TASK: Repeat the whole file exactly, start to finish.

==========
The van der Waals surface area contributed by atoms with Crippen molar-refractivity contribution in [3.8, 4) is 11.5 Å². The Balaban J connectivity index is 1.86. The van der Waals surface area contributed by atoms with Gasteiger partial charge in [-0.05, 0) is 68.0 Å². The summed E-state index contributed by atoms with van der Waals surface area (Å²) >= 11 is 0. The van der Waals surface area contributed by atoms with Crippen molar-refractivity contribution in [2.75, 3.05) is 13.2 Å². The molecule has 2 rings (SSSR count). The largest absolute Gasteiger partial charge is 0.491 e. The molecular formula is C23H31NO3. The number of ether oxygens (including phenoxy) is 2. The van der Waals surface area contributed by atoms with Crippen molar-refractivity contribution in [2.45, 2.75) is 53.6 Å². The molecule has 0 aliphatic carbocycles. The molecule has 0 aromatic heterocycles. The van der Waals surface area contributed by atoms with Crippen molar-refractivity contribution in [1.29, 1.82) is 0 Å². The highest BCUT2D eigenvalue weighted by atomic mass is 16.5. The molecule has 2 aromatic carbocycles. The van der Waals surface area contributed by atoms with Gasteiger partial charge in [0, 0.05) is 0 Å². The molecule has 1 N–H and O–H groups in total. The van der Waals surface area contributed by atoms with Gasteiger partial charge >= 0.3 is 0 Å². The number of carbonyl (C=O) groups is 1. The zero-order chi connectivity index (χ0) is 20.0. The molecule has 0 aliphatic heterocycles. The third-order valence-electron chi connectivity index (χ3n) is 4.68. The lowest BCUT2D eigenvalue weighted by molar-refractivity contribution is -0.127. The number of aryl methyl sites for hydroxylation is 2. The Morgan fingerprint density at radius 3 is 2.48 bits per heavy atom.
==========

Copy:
The van der Waals surface area contributed by atoms with Crippen molar-refractivity contribution in [3.8, 4) is 11.5 Å². The Balaban J connectivity index is 1.86. The van der Waals surface area contributed by atoms with Gasteiger partial charge in [-0.05, 0) is 68.0 Å². The summed E-state index contributed by atoms with van der Waals surface area (Å²) >= 11 is 0. The van der Waals surface area contributed by atoms with Crippen molar-refractivity contribution in [2.75, 3.05) is 13.2 Å². The molecule has 2 rings (SSSR count). The largest absolute Gasteiger partial charge is 0.491 e. The molecular formula is C23H31NO3. The number of ether oxygens (including phenoxy) is 2. The van der Waals surface area contributed by atoms with Crippen molar-refractivity contribution in [2.45, 2.75) is 53.6 Å². The molecule has 0 aliphatic carbocycles. The molecule has 0 aromatic heterocycles. The van der Waals surface area contributed by atoms with Crippen molar-refractivity contribution in [1.29, 1.82) is 0 Å². The highest BCUT2D eigenvalue weighted by atomic mass is 16.5. The molecule has 2 aromatic carbocycles. The van der Waals surface area contributed by atoms with Gasteiger partial charge in [0, 0.05) is 0 Å². The molecule has 1 N–H and O–H groups in total. The van der Waals surface area contributed by atoms with Gasteiger partial charge >= 0.3 is 0 Å². The number of carbonyl (C=O) groups is 1. The zero-order chi connectivity index (χ0) is 20.0. The molecule has 0 aliphatic heterocycles. The third-order valence-electron chi connectivity index (χ3n) is 4.68. The lowest BCUT2D eigenvalue weighted by molar-refractivity contribution is -0.127. The number of aryl methyl sites for hydroxylation is 2. The Morgan fingerprint density at radius 3 is 2.48 bits per heavy atom.